Tuesday, 24 January 2012

Staff announcement

For no other reason than I feel like it, I have decided to appoint a girl I met off the internet, Emelie Frid, as editor-at-large of Recipe Rifle. (You will remember her from her Jamie's Mince Pie Cookies post, which was such a success.) And when I say "at large" I mean that she lives in Letchworth.

The title of editor-at-large doesn't really mean anything, except that she will (when she feels like it) post here. And if she should ever find herself one day in the future doing drugs in the bathroom of a London private member's club, it's something to say, isn't it? I say that having no idea if she's ever done drugs before - we don't really have those kinds of chats - but in my experience, people doing drugs in bathrooms of private members' clubs are almost exclusively editors-at-large of media outlets. ("It's called Jazzhole. It's a cross between The Spectator and i-D. We're based in Bow. It's really cool actually.")
Anyway, as it's an entirely unpaid position, and Emelie is about to have another baby, the chances of her getting off her redheaded pregnant butthole and doing a post more than twice a year is probably quite slim.

And that's the kind of work ethic I like around here.

So here we go, French Toast Creme Brulee by Emelie Frid.

This is an American breakfast recipe. Now, I’m a confirmed sugar junkie regularly laughing in the face of certain diabetic coma, but I personally would find this a little too sweet to eat first thing in the morning. So I served it as dessert instead, which worked very well indeed. It’s almost like bread and butter pudding! However, if I WERE to have it for breakfast I would serve it with bacon. I’m healthy like that.

The recipe uses corn syrup. In Letchworth, where I live, it’s easier to find the Grail than corn syrup, so Esther gamely schlepped to the post office to send me an unopened bottle she had sitting in the larder. I don’t know how easy it might be to source corn syrup elsewhere – I mean, Letchworth is not exactly the centre of the universe. More like the armpit. If you can’t find it for love nor money, I have seen it suggested that maple syrup would work very well as a substitute. Or perhaps golden syrup?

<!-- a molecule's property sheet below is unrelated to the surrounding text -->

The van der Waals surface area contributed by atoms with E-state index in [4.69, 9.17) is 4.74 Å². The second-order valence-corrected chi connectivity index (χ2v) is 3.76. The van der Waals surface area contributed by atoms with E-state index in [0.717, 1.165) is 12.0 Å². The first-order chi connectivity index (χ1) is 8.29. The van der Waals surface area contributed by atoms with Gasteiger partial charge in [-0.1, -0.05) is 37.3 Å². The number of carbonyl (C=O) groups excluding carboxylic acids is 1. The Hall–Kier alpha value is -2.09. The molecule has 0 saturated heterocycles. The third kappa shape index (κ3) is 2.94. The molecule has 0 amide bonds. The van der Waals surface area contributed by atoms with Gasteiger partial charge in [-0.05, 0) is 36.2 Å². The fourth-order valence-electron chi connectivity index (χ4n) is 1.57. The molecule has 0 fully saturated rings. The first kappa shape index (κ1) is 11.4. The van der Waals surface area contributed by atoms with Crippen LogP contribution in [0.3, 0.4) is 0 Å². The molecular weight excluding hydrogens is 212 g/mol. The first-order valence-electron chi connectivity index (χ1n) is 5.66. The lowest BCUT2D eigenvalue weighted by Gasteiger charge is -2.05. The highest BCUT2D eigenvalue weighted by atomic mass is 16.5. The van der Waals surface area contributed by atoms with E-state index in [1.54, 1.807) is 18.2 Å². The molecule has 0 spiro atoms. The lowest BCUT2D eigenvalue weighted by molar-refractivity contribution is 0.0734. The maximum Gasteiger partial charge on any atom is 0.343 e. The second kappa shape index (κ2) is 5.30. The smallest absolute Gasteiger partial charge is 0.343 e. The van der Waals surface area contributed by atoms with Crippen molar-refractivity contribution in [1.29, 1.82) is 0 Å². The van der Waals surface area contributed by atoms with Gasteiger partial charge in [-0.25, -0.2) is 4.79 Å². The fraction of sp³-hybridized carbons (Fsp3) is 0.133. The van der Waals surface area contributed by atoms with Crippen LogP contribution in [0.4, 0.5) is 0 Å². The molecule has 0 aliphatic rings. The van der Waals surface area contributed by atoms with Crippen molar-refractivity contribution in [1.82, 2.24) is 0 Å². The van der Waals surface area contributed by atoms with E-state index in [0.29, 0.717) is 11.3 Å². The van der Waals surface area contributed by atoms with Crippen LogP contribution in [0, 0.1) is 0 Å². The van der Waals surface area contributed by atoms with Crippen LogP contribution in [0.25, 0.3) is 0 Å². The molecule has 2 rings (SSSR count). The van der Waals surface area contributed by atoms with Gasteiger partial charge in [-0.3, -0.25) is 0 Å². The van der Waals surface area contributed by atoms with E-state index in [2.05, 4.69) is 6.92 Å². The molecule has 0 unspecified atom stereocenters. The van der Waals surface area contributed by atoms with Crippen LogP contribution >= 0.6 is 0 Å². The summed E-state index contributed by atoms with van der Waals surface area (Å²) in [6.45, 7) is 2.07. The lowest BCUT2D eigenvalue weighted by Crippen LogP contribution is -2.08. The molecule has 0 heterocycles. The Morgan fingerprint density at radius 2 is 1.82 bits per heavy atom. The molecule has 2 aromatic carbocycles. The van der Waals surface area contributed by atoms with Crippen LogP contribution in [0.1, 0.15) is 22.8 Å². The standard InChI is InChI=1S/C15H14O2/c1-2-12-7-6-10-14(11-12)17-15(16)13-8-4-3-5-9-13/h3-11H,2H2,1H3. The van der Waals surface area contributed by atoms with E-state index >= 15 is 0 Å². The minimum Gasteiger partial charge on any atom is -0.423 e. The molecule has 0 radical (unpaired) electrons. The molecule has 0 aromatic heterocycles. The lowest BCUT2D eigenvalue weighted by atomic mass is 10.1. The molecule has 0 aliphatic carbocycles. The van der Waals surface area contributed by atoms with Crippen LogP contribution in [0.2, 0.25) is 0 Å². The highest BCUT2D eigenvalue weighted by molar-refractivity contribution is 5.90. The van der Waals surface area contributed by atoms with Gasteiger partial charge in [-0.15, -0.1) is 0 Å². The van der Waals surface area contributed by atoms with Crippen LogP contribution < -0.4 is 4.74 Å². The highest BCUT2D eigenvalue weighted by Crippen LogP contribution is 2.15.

For approx six servings you will need:

6 slices of white farmhouse style bread, about ½ inch thick. Or you could use whatever bread you fancy here – panettone? Brioche?

115g butter
200g brown sugar
2 tablespoons corn syrup
4 eggs
350 ml milk
1 teaspoon vanilla extract
1 teaspoon Grand Marnier or other orangey booze (full disclosure: I didn’t have this, so I chucked in some orange zest instead. It worked out great)
¼ teaspoon salt

HEADS UP: you have to prepare this in advance, as it needs to chill for at least 8 hours before going into the oven.

1. Melt butter in a small, heavy based saucepan on a medium heat. Mix in sugar and corn syrup and stir until the sugar is dissolved. Pour into a 9x13 inch baking dish

2. Cut the crusts from the bread (or leave on – up to you) and arrange on top of the sugar and butter mix in the baking dish, in a single layer. You want them to have a tight fit.

3. Whisk together milk, eggs, vanilla extract, Grand Marnier and salt. Pour evenly over the bread.

4. Cover with cling film and chill for at least 8 hours, or overnight if serving this for breakfast.

5. When ready to use, preheat your oven to 175C. Remove the dish from the fridge and bring to room temperature.

6. Bake uncovered in the preheated oven, until it’s puffed up and browned, approx 35-40 minutes. Don’t be afraid to bake this until properly browned – you don’t want it too soggy in the middle.

I served this with fresh fruit – banana, berries, kiwi – and a dollop of Greek yoghurt. And not that I would presume to tell you what to do with your children, but I gave a little bit of this to my young daughter, the feral Goblin, and was still trying to peel her off the ceiling an hour later. So next time she’s just getting the fruit and the yoghurt, no matter how imploring she looks when she holds out her fat little hand saying “Mmmmmmm, tack, tack?!”

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